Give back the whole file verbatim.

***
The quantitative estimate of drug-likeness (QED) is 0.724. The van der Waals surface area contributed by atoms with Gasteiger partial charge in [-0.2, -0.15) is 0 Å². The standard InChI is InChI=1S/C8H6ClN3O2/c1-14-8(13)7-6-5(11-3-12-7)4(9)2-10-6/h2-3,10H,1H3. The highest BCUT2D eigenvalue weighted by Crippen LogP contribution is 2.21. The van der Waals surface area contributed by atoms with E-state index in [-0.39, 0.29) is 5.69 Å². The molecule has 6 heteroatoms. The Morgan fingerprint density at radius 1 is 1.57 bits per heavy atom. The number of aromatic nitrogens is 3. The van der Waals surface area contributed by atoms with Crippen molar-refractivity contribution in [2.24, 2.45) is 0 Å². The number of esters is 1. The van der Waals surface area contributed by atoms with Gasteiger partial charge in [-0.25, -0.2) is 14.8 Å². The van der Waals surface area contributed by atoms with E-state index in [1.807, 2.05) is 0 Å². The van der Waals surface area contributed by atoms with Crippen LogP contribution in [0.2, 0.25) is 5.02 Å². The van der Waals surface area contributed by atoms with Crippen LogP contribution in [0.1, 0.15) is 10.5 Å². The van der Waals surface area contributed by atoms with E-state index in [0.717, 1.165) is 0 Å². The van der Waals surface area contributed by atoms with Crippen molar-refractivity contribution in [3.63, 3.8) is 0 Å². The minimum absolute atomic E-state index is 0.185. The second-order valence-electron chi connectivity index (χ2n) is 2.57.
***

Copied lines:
The quantitative estimate of drug-likeness (QED) is 0.724. The van der Waals surface area contributed by atoms with Gasteiger partial charge in [-0.2, -0.15) is 0 Å². The standard InChI is InChI=1S/C8H6ClN3O2/c1-14-8(13)7-6-5(11-3-12-7)4(9)2-10-6/h2-3,10H,1H3. The highest BCUT2D eigenvalue weighted by Crippen LogP contribution is 2.21. The van der Waals surface area contributed by atoms with E-state index in [-0.39, 0.29) is 5.69 Å². The molecule has 6 heteroatoms. The Morgan fingerprint density at radius 1 is 1.57 bits per heavy atom. The number of aromatic nitrogens is 3. The van der Waals surface area contributed by atoms with Crippen molar-refractivity contribution in [2.24, 2.45) is 0 Å². The number of esters is 1. The van der Waals surface area contributed by atoms with Gasteiger partial charge in [-0.25, -0.2) is 14.8 Å². The van der Waals surface area contributed by atoms with E-state index in [1.807, 2.05) is 0 Å². The van der Waals surface area contributed by atoms with Crippen LogP contribution in [0.2, 0.25) is 5.02 Å². The van der Waals surface area contributed by atoms with Crippen LogP contribution in [0.1, 0.15) is 10.5 Å². The van der Waals surface area contributed by atoms with E-state index in [0.717, 1.165) is 0 Å². The van der Waals surface area contributed by atoms with Crippen molar-refractivity contribution in [3.63, 3.8) is 0 Å². The minimum absolute atomic E-state index is 0.185. The second-order valence-electron chi connectivity index (χ2n) is 2.57.